Why Camera Traps Are an Important Conservation Tool
Some of the rarest and most endangered animals in the world are notoriously elusive, which creates frustration for researchers attempting to determine their populations and devise strategies for protecting them. However, camera traps have proven to be of inestimable value as a safe means of collecting images and data in the field. Scientists have been surprised and gratified at the high-quality pictures they have been able to obtain for a minimum of cost and effort.
To set up a camera trap, researchers need a 35mm or digital camera with flash, an infrared heat and motion detector, a waterproof box, and a belt to strap the device to a tree. Although standard 35mm cameras take fewer pictures, they have the advantage of triggering quicker than digital cameras, so they are often able to obtain more complete shots of passing animals. Digital cameras have the advantage of larger memories. Researchers must periodically hike to remote camera locations to replace film or memory cards and batteries for cameras and infrared devices.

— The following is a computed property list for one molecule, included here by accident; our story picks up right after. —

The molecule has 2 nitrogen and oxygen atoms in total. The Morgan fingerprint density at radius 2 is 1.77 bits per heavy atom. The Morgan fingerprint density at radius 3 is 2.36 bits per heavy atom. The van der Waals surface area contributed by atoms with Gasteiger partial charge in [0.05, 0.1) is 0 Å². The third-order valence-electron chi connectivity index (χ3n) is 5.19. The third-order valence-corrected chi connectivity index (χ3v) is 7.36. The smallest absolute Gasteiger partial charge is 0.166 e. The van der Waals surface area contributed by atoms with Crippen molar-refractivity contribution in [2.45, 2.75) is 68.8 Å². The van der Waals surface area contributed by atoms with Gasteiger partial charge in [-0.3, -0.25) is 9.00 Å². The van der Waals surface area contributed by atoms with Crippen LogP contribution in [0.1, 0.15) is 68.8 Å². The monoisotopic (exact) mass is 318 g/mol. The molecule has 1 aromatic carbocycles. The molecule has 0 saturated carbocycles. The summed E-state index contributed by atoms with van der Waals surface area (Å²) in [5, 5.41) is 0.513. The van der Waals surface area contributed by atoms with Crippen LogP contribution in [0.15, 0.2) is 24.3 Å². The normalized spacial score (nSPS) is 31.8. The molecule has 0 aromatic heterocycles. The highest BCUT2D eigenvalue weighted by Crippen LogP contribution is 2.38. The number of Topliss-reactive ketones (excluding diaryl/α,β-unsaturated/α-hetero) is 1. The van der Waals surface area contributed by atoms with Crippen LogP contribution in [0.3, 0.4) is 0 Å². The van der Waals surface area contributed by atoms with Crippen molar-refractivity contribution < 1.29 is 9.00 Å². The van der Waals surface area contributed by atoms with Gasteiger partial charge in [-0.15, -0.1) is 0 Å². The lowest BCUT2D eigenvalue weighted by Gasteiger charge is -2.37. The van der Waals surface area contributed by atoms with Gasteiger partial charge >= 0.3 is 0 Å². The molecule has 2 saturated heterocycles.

Considerable care goes into scouting out the best locations for camera traps. Researchers look for places that animals frequent, such as game trails, watering holes, ridges, creeks, and mud wallows. Sometimes large animals and poachers damage the traps, so they must be replaced and repositioned. The images that camera traps gather become important components in conservation campaigns on the internet and in other media. Pictures of rare animals in specific locations underscore the effect of human agency on ecosystems and the urgency of preserving those ecosystems by employing environment-friendly development and logging practices.
Equipment can be expensive for conservationists in developing countries. Still, camera traps remain one of the most cost-efficient methods for conservation groups to acquire necessary data that can help them devise strategies for saving endangered wildlife. Consider donating to help with the cost of equipment or batteries for camera traps used in conservation research projects.